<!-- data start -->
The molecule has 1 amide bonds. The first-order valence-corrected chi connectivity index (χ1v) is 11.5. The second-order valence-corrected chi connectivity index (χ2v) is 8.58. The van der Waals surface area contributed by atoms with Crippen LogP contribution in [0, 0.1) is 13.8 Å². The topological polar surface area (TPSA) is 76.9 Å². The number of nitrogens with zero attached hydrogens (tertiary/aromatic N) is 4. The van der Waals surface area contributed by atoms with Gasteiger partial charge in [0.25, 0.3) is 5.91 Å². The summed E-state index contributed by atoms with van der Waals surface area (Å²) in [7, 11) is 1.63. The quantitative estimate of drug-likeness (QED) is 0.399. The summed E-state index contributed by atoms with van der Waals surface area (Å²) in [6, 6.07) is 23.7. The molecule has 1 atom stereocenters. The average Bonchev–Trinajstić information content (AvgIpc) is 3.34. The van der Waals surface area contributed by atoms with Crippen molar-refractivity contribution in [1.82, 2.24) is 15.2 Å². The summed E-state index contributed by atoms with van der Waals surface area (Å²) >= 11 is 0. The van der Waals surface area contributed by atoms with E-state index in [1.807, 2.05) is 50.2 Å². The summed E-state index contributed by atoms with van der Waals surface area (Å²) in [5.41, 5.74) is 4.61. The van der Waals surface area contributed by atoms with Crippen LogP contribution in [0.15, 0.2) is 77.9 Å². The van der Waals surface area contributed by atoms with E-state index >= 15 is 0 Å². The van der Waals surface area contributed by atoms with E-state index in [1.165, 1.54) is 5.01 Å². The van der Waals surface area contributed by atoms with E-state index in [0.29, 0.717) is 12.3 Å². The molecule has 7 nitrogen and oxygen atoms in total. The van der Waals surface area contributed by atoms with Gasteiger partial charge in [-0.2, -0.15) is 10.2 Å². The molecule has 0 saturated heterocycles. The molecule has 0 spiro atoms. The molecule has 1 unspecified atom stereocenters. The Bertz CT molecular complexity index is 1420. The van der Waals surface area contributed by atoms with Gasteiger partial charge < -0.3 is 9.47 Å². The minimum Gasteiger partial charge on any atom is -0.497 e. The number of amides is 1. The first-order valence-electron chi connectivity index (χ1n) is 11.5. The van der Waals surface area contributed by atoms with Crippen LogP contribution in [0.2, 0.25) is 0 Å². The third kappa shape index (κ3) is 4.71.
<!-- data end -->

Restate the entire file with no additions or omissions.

The molecule has 1 amide bonds. The first-order valence-corrected chi connectivity index (χ1v) is 11.5. The second-order valence-corrected chi connectivity index (χ2v) is 8.58. The van der Waals surface area contributed by atoms with Crippen LogP contribution in [0, 0.1) is 13.8 Å². The topological polar surface area (TPSA) is 76.9 Å². The number of nitrogens with zero attached hydrogens (tertiary/aromatic N) is 4. The van der Waals surface area contributed by atoms with Gasteiger partial charge in [0.25, 0.3) is 5.91 Å². The summed E-state index contributed by atoms with van der Waals surface area (Å²) in [7, 11) is 1.63. The quantitative estimate of drug-likeness (QED) is 0.399. The summed E-state index contributed by atoms with van der Waals surface area (Å²) in [6, 6.07) is 23.7. The molecule has 1 atom stereocenters. The average Bonchev–Trinajstić information content (AvgIpc) is 3.34. The van der Waals surface area contributed by atoms with Crippen molar-refractivity contribution in [1.82, 2.24) is 15.2 Å². The summed E-state index contributed by atoms with van der Waals surface area (Å²) >= 11 is 0. The van der Waals surface area contributed by atoms with E-state index in [1.807, 2.05) is 50.2 Å². The summed E-state index contributed by atoms with van der Waals surface area (Å²) in [5.41, 5.74) is 4.61. The van der Waals surface area contributed by atoms with Crippen LogP contribution in [0.15, 0.2) is 77.9 Å². The van der Waals surface area contributed by atoms with E-state index >= 15 is 0 Å². The van der Waals surface area contributed by atoms with E-state index in [1.165, 1.54) is 5.01 Å². The van der Waals surface area contributed by atoms with E-state index in [0.29, 0.717) is 12.3 Å². The molecule has 7 nitrogen and oxygen atoms in total. The van der Waals surface area contributed by atoms with Gasteiger partial charge in [-0.2, -0.15) is 10.2 Å². The molecule has 0 saturated heterocycles. The molecule has 0 spiro atoms. The molecule has 1 unspecified atom stereocenters. The Bertz CT molecular complexity index is 1420. The van der Waals surface area contributed by atoms with Gasteiger partial charge < -0.3 is 9.47 Å². The minimum Gasteiger partial charge on any atom is -0.497 e. The number of amides is 1. The first-order valence-electron chi connectivity index (χ1n) is 11.5. The van der Waals surface area contributed by atoms with Crippen LogP contribution in [0.2, 0.25) is 0 Å². The third kappa shape index (κ3) is 4.71.